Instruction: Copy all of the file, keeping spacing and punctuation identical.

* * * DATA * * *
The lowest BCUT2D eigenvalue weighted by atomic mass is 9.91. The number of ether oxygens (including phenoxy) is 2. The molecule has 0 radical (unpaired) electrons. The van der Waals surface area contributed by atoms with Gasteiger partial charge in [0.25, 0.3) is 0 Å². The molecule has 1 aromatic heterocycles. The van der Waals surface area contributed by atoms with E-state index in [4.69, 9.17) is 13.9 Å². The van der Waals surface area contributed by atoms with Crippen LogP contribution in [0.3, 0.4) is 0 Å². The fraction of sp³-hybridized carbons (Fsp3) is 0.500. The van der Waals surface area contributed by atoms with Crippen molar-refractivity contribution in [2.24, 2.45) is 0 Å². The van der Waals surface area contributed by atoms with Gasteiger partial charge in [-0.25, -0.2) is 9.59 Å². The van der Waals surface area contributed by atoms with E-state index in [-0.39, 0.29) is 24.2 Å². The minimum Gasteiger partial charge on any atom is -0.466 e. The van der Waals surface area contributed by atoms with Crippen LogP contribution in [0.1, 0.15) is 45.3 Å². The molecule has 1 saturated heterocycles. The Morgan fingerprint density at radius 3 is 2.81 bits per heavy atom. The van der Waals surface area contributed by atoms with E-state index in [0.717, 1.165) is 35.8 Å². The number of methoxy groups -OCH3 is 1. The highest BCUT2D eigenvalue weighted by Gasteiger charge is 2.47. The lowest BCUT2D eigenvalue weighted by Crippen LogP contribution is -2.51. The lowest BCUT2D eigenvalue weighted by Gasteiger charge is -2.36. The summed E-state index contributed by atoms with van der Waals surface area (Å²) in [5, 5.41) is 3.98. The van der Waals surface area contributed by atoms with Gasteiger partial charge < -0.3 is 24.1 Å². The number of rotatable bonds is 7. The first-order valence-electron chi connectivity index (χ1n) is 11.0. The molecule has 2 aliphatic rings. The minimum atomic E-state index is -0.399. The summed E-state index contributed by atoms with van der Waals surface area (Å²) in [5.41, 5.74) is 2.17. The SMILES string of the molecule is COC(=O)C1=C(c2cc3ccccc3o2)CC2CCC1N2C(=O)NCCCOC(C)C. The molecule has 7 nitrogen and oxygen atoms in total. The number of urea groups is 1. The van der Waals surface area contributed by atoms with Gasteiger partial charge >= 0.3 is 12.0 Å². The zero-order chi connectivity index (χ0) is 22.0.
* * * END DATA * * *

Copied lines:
The lowest BCUT2D eigenvalue weighted by atomic mass is 9.91. The number of ether oxygens (including phenoxy) is 2. The molecule has 0 radical (unpaired) electrons. The van der Waals surface area contributed by atoms with Gasteiger partial charge in [0.25, 0.3) is 0 Å². The molecule has 1 aromatic heterocycles. The van der Waals surface area contributed by atoms with E-state index in [4.69, 9.17) is 13.9 Å². The van der Waals surface area contributed by atoms with Crippen LogP contribution in [0.3, 0.4) is 0 Å². The fraction of sp³-hybridized carbons (Fsp3) is 0.500. The van der Waals surface area contributed by atoms with Crippen molar-refractivity contribution in [2.24, 2.45) is 0 Å². The van der Waals surface area contributed by atoms with Gasteiger partial charge in [-0.25, -0.2) is 9.59 Å². The van der Waals surface area contributed by atoms with E-state index in [-0.39, 0.29) is 24.2 Å². The minimum Gasteiger partial charge on any atom is -0.466 e. The van der Waals surface area contributed by atoms with Crippen LogP contribution in [0.1, 0.15) is 45.3 Å². The molecule has 1 saturated heterocycles. The Morgan fingerprint density at radius 3 is 2.81 bits per heavy atom. The van der Waals surface area contributed by atoms with E-state index in [0.717, 1.165) is 35.8 Å². The number of methoxy groups -OCH3 is 1. The highest BCUT2D eigenvalue weighted by Gasteiger charge is 2.47. The lowest BCUT2D eigenvalue weighted by Crippen LogP contribution is -2.51. The lowest BCUT2D eigenvalue weighted by Gasteiger charge is -2.36. The summed E-state index contributed by atoms with van der Waals surface area (Å²) in [5, 5.41) is 3.98. The van der Waals surface area contributed by atoms with Gasteiger partial charge < -0.3 is 24.1 Å². The number of rotatable bonds is 7. The first-order valence-electron chi connectivity index (χ1n) is 11.0. The molecule has 2 aliphatic rings. The minimum atomic E-state index is -0.399. The summed E-state index contributed by atoms with van der Waals surface area (Å²) in [5.41, 5.74) is 2.17. The SMILES string of the molecule is COC(=O)C1=C(c2cc3ccccc3o2)CC2CCC1N2C(=O)NCCCOC(C)C. The molecule has 7 nitrogen and oxygen atoms in total. The number of urea groups is 1. The van der Waals surface area contributed by atoms with Gasteiger partial charge >= 0.3 is 12.0 Å². The zero-order chi connectivity index (χ0) is 22.0.